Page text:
Joseph Edward Smith



Village memories: Top of Sheepridge (picture from Darby family)

No picture available


PRIVATE 17981 5TH BATTALION OXFORD & BUCKS LIGHT INFANTRY
DIED ON SUNDAY 19TH AUGUST 1917 AGED 39YRS.
REMEMBERED WITH HONOUR ON TYNE COT MEMORIAL, ZONNEBEKE, WEST-VLAANDEREN, BELGIUM. ( PANEL 96 – 98)

Joseph Edward Smith (Teddy) was born around 1878 in High Wycombe , Buckinghamshire. He was the son of Edward Joseph & Hannah (nee Partridge?) of Black Horse Yard, High Wycombe.
On the 1881 Census his father is shown as a gamekeeper and living in Sheepridge, Little Marlow. They have three children listed, Gertrude aged 4yrs, Joseph aged 3yrs and an infant son aged 1 month. The older two were both born in High Wycombe and the youngest in Sheepridge. His father was widowed by the 1911 Census and working as a woodman on an estate in Little Marlow.
Research into Joseph’s Service papers reveal a very colourful character! He was described as 5’6” tall with blue eyes and brown hair. He also had the “bridge of his nose broken” which was noted on his attestation in September 1914 at Hilsea. Here he was given an army number of 18035 and was with the 33rd Battery RFA (Royal field Artillery and was a gunner.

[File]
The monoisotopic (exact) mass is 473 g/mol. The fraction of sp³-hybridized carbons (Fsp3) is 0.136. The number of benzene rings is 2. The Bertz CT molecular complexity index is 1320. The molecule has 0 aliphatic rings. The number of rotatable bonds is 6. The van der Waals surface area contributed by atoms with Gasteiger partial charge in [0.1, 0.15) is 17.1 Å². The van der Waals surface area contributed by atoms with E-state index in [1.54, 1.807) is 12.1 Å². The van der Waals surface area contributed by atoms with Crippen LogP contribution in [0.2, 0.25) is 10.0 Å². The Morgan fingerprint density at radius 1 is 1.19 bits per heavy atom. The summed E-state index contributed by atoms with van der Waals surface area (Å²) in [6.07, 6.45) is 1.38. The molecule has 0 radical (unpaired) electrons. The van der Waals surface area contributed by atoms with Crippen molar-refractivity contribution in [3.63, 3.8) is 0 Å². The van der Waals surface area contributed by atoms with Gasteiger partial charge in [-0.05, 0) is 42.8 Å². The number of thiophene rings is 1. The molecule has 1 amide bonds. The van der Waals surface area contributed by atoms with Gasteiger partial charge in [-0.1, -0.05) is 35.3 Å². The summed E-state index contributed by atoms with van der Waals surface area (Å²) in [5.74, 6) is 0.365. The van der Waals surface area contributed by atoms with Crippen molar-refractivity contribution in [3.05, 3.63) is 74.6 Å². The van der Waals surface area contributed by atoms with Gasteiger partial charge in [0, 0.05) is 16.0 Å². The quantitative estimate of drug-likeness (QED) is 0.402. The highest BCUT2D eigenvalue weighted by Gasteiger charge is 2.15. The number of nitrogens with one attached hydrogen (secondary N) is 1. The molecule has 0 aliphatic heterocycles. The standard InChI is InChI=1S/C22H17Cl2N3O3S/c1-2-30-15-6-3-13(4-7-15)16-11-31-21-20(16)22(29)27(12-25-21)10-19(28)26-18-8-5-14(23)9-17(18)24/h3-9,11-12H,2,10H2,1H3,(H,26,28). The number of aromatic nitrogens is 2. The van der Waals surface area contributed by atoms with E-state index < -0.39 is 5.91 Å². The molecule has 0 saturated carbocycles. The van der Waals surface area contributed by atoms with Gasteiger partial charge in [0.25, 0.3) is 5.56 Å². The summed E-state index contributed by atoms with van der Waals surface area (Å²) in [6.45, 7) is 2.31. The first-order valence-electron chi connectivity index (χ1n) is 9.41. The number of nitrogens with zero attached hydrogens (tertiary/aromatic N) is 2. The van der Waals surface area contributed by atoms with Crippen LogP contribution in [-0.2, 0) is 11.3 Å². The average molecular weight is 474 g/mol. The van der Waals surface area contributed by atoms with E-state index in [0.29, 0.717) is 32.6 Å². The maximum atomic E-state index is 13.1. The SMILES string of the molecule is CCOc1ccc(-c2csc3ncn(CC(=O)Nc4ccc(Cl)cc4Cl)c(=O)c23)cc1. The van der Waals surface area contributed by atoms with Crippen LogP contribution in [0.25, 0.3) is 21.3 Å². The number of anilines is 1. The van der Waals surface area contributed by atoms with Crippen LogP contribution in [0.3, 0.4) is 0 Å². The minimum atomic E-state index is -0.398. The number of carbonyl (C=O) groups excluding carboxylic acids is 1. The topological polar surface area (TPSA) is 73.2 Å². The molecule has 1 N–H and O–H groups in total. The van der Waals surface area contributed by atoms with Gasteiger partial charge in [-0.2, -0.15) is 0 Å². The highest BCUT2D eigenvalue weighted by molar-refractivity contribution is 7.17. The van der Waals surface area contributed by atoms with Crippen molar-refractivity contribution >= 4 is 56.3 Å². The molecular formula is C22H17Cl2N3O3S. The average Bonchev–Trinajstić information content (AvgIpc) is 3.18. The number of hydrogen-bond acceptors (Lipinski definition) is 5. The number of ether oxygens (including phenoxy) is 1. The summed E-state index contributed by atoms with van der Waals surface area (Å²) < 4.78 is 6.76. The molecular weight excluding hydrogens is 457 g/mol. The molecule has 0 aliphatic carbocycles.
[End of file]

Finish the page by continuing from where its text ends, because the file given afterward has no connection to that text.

The 5th Battalion was raised in the latter part of 1914 as part of Kitchener’s Army. They arrived in France in July 1915 and almost immediately gallantly repulsed a German attack at Hooge near Ypes with flamethrowers.
They captured Bellwarde Farm east of Ypes in September 1915 as part of the Battle of Loos.
In July 1916 during the Battle of the Somme the 5th and 6th Battalions took part in fighting near Delville Wood and Guedecourt and also led the assault at Guillemont in September 1916.
In the spring of 1917 during the Battle of Arras the 5th took their objective on “The Harp” position (from Arras north to Lens). They were part of the 3rd Battle of Ypes from July to October and saw action at Glencorse Wood on the Menin Road suffering heavily from gas and artillery fire. It was at this time that Joseph Smith was killed. He is also remembered on the Little Marlow War Memorial and the Wycombe Hospital Memorial plaque.




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